Patzine   Country :
E-mail :
IP News 
Technology Transfer 
Technology Offer 
Technology Request 


   Patent News


Subject : Samsung-Sharp legal row: no end in sight   
Date 2009-11-27 Visit 4182

A two-year-long legal battle between Samsung Electronics and Sharp is expected to continue for the time being, with the two LCD panel makers showing no signs of compromise, industry watchers said.

On Tuesday, a U.S. trade panel ordered a ban of imports on some Samsung LCD panels and LCD TVs citing violations of four patents owned by Sharp. The ruling is expected to take effect in January should it gain approval from U.S. President Barack Obama.

The two bitter rivals have so far won two patent cases each, in a string of suits filed against each other since 2007. They also await rulings in courts in the United States, Japan and Korea.

Patent disputes often culminate in an agreement on cross-licensing patents, but prospects are mixed over whether the two will be able to reach a licensing deal, and even if they do so, it will take time, industry officials said.

"The two may end up agreeing on a cross-license. But Samsung and Sharp are expected to fight fiercely for the time being," an industry source told The Korea Herald yesterday, on condition of anonymity.

A Samsung executive also said: "Negotiations are under way with Sharp ... We are also preparing various alternative technologies."

An ongoing legal tussle was triggered by Sharp, a once mighty LCD panel maker which lost ground to latecomer Samsung Electronics, which beat Sharp out as the No. 1 LCD panel maker.

In the latest development, the U.S. International Trade Commission ruled that Samsung violated four of Sharp`s patents and barred imports of Samsung`s LCD products that have Sharp`s inventions.

Samsung appeared to be unfazed by the import ban, as it has already developed technologies that skirt Sharp`s patents in disputes.

"This is not good news for Samsung. But Samsung has continuously developed alternative technologies. The decision is unlikely to prevent Samsung from exporting its LCD TVs and monitors to the United States," Ahn Hyun-seung, president of DisplaySearch Korea, said.

Samsung is the No. 2 LCD TV maker in the United States, after Vizio, controlling 19.9 percent of the U.S. market in the second quarter, according to iSuppli. Sharp placed seventh with 5 percent, according to the market research firm.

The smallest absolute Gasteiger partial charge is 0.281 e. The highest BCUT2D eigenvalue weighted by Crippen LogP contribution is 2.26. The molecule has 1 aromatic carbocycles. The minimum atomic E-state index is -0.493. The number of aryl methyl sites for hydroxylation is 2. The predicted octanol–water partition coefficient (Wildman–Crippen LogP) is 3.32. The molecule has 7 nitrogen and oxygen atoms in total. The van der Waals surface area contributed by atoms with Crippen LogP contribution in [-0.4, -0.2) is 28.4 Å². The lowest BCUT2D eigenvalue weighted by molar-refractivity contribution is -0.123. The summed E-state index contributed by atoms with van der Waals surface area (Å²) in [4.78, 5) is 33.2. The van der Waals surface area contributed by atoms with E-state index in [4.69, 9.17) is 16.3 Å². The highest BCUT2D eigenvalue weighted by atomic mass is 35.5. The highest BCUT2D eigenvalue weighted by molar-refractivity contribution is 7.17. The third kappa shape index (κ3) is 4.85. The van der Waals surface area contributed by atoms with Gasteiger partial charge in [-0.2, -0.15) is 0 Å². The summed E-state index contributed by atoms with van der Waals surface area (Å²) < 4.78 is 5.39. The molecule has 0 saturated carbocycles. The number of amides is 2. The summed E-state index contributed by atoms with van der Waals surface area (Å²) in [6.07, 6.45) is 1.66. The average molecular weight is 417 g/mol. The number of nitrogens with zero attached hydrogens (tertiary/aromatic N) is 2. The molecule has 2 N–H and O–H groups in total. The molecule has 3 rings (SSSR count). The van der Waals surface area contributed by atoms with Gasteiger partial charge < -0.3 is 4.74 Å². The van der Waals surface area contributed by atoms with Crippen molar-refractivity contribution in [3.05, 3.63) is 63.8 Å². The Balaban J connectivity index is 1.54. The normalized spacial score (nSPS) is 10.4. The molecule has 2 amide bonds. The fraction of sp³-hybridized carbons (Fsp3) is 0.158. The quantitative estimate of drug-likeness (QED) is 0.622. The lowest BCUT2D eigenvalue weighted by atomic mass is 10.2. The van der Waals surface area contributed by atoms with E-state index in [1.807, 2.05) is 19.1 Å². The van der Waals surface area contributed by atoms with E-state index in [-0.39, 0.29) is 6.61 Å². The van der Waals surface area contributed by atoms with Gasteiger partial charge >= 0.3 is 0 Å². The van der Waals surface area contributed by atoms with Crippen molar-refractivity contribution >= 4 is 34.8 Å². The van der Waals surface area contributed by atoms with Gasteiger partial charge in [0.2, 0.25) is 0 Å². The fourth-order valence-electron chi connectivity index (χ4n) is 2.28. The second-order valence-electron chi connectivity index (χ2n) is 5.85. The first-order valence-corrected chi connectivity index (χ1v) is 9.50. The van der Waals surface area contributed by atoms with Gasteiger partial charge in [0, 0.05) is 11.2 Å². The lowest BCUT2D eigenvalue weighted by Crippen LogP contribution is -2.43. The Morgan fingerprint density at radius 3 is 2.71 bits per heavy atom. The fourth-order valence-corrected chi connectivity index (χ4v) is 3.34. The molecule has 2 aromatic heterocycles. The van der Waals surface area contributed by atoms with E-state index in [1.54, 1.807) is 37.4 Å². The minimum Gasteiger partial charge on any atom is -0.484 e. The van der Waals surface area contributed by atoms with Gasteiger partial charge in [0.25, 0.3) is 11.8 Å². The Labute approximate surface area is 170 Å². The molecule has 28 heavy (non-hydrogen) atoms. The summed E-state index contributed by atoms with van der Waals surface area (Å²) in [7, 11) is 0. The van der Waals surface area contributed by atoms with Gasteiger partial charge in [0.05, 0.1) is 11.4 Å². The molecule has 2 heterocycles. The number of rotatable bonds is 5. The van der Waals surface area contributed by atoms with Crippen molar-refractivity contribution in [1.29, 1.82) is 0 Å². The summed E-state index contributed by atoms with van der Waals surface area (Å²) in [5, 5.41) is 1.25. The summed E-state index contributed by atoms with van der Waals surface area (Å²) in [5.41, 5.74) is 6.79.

But Lee Sin-doo, an electrical engineering professor of Seoul National University, said Samsung`s alternative technologies have not yet been proven, adding it will take years to verify whether there will be any problems with the LCD products that have Samsung`s technologies.

"We cannot say that Samsung`s workaround technologies are 100 percent reliable," Lee said.

He also said Samsung is expected to be hit harder than Sharp from the patent dispute given that Sharp has more core LCD technologies.

"Samsung has many technologies to develop and mass produce LCD panels, but they are weak in terms of core technologies," he said.

But watchers say it is unclear whether the two sides will be able to resolve the legal dispute by agreeing on a cross-licensing deal outside the courtroom.

"It is uncertain whether we will be able to reach a licensing agreement given that Samsung and Sharp have developed technologies to work around each other`s patents (at the center of disputes)," a Samsung spokesperson told The Korea Herald.

Echoing his comments, Ahn said, "Sharp and other Japanese companies are negative about cross-license deals. Unless Sharp concludes that it will be able to benefit from a licensing agreement, it will not be easy for the company to agree on the pact."



5F. Shinwon Bldg. 823-14, Yeoksam-dong, Kangnam-ku, SEOUL, 135-080 KOREA
PHONE : 82-2-501-3106 FAX : 82-2-501-3109 e-mail :